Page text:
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At the Crossroads of Linguistics and Anthropology

Monday, 27 April 2015

Disciplinary Perspectives on Language Documentation

Dobrin conducting fieldwork in Papua New Guinea

Dobrin conducting fieldwork in Papua New Guinea. Photo courtesy Lise Dobrin

For a long time in anthropology, the documentation of languages on the brink of disappearing was negatively tainted as salvage: quaint in its Boasian particularism, inappropriately objectifying speakers as passive vehicles of an authoritatively rendered tradition, naïve in uncritically adopting the folk category of language as an analytic one, and irrelevant to a discipline that is concerned with linguistic practices and ideologies primarily as a form of evidence for claims about other areas of social life.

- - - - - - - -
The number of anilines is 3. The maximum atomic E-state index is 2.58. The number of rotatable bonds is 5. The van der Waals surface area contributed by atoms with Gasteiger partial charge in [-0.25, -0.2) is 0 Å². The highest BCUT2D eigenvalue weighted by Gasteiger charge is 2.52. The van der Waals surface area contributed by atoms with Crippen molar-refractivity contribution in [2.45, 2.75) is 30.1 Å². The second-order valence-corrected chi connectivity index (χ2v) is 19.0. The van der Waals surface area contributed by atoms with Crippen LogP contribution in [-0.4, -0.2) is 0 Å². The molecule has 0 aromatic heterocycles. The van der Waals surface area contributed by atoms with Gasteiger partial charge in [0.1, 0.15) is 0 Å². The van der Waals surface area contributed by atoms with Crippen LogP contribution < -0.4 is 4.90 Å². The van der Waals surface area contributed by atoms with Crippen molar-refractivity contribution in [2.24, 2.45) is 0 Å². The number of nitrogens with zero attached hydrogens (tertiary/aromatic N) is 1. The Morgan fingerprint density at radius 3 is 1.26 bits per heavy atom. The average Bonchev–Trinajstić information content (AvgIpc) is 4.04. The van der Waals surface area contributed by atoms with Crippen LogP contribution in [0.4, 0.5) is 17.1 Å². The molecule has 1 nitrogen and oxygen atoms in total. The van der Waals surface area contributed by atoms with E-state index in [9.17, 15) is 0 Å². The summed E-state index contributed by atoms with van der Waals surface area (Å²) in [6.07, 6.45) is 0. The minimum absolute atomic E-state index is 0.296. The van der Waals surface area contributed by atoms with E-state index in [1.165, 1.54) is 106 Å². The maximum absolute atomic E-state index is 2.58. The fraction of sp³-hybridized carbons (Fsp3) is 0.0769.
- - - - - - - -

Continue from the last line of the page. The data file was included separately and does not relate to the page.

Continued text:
But over the past couple of decades, a major transition has taken place in linguistics with the emergence of the language documentation research paradigm, which is motivated by the prevalence of language shift around the world. While language documentation and description have long played second fiddle to theory-building in linguistics, many linguists are now recording texts, compiling dictionaries, devising orthographies, and describing grammatical systems. They are doing this not only to serve the goals of linguistic analysis and theorizing, but also to preserve primary linguistic and cultural material for heritage communities and future researchers of all kinds.

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